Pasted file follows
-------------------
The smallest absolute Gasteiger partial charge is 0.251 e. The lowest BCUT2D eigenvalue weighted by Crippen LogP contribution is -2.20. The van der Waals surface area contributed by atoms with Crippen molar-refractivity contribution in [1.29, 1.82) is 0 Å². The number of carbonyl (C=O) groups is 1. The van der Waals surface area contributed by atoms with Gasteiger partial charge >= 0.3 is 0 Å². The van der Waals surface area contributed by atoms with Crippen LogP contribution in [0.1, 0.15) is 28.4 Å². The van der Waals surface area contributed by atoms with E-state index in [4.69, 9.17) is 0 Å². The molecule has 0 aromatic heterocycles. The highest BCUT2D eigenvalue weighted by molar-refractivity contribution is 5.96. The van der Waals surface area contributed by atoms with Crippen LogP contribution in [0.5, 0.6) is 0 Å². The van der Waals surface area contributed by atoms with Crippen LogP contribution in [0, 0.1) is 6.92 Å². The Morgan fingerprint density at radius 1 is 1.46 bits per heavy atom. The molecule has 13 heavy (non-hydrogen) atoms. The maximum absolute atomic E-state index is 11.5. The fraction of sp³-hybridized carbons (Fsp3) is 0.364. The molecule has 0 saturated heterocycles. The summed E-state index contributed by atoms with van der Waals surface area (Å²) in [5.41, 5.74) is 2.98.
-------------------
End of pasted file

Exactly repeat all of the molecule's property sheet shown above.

The smallest absolute Gasteiger partial charge is 0.251 e. The lowest BCUT2D eigenvalue weighted by Crippen LogP contribution is -2.20. The van der Waals surface area contributed by atoms with Crippen molar-refractivity contribution in [1.29, 1.82) is 0 Å². The number of carbonyl (C=O) groups is 1. The van der Waals surface area contributed by atoms with Gasteiger partial charge >= 0.3 is 0 Å². The van der Waals surface area contributed by atoms with Crippen LogP contribution in [0.1, 0.15) is 28.4 Å². The van der Waals surface area contributed by atoms with E-state index in [4.69, 9.17) is 0 Å². The molecule has 0 aromatic heterocycles. The highest BCUT2D eigenvalue weighted by molar-refractivity contribution is 5.96. The van der Waals surface area contributed by atoms with Crippen LogP contribution in [0.5, 0.6) is 0 Å². The van der Waals surface area contributed by atoms with Crippen LogP contribution in [0, 0.1) is 6.92 Å². The Morgan fingerprint density at radius 1 is 1.46 bits per heavy atom. The molecule has 13 heavy (non-hydrogen) atoms. The maximum absolute atomic E-state index is 11.5. The fraction of sp³-hybridized carbons (Fsp3) is 0.364. The molecule has 0 saturated heterocycles. The summed E-state index contributed by atoms with van der Waals surface area (Å²) in [5.41, 5.74) is 2.98.